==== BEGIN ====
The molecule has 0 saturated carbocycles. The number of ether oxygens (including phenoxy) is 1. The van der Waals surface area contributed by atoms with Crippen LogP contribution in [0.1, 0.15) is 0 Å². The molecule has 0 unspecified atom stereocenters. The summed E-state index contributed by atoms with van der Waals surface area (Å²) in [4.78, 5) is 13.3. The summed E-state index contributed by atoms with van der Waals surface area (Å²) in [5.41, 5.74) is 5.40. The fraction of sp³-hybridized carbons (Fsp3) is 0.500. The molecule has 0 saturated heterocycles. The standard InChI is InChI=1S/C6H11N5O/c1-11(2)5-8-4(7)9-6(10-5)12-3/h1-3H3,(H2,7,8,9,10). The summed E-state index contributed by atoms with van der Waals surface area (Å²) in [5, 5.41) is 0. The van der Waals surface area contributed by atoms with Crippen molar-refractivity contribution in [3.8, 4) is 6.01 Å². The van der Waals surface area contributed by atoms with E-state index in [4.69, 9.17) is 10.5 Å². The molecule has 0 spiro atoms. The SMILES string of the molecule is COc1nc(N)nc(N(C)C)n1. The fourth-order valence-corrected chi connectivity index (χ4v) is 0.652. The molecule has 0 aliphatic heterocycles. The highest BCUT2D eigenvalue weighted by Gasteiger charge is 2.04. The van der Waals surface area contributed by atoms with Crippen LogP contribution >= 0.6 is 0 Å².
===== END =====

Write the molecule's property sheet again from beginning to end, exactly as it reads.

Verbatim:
The molecule has 0 saturated carbocycles. The number of ether oxygens (including phenoxy) is 1. The van der Waals surface area contributed by atoms with Crippen LogP contribution in [0.1, 0.15) is 0 Å². The molecule has 0 unspecified atom stereocenters. The summed E-state index contributed by atoms with van der Waals surface area (Å²) in [4.78, 5) is 13.3. The summed E-state index contributed by atoms with van der Waals surface area (Å²) in [5.41, 5.74) is 5.40. The fraction of sp³-hybridized carbons (Fsp3) is 0.500. The molecule has 0 saturated heterocycles. The standard InChI is InChI=1S/C6H11N5O/c1-11(2)5-8-4(7)9-6(10-5)12-3/h1-3H3,(H2,7,8,9,10). The summed E-state index contributed by atoms with van der Waals surface area (Å²) in [5, 5.41) is 0. The van der Waals surface area contributed by atoms with Crippen molar-refractivity contribution in [3.8, 4) is 6.01 Å². The van der Waals surface area contributed by atoms with E-state index in [4.69, 9.17) is 10.5 Å². The molecule has 0 spiro atoms. The SMILES string of the molecule is COc1nc(N)nc(N(C)C)n1. The fourth-order valence-corrected chi connectivity index (χ4v) is 0.652. The molecule has 0 aliphatic heterocycles. The highest BCUT2D eigenvalue weighted by Gasteiger charge is 2.04. The van der Waals surface area contributed by atoms with Crippen LogP contribution >= 0.6 is 0 Å².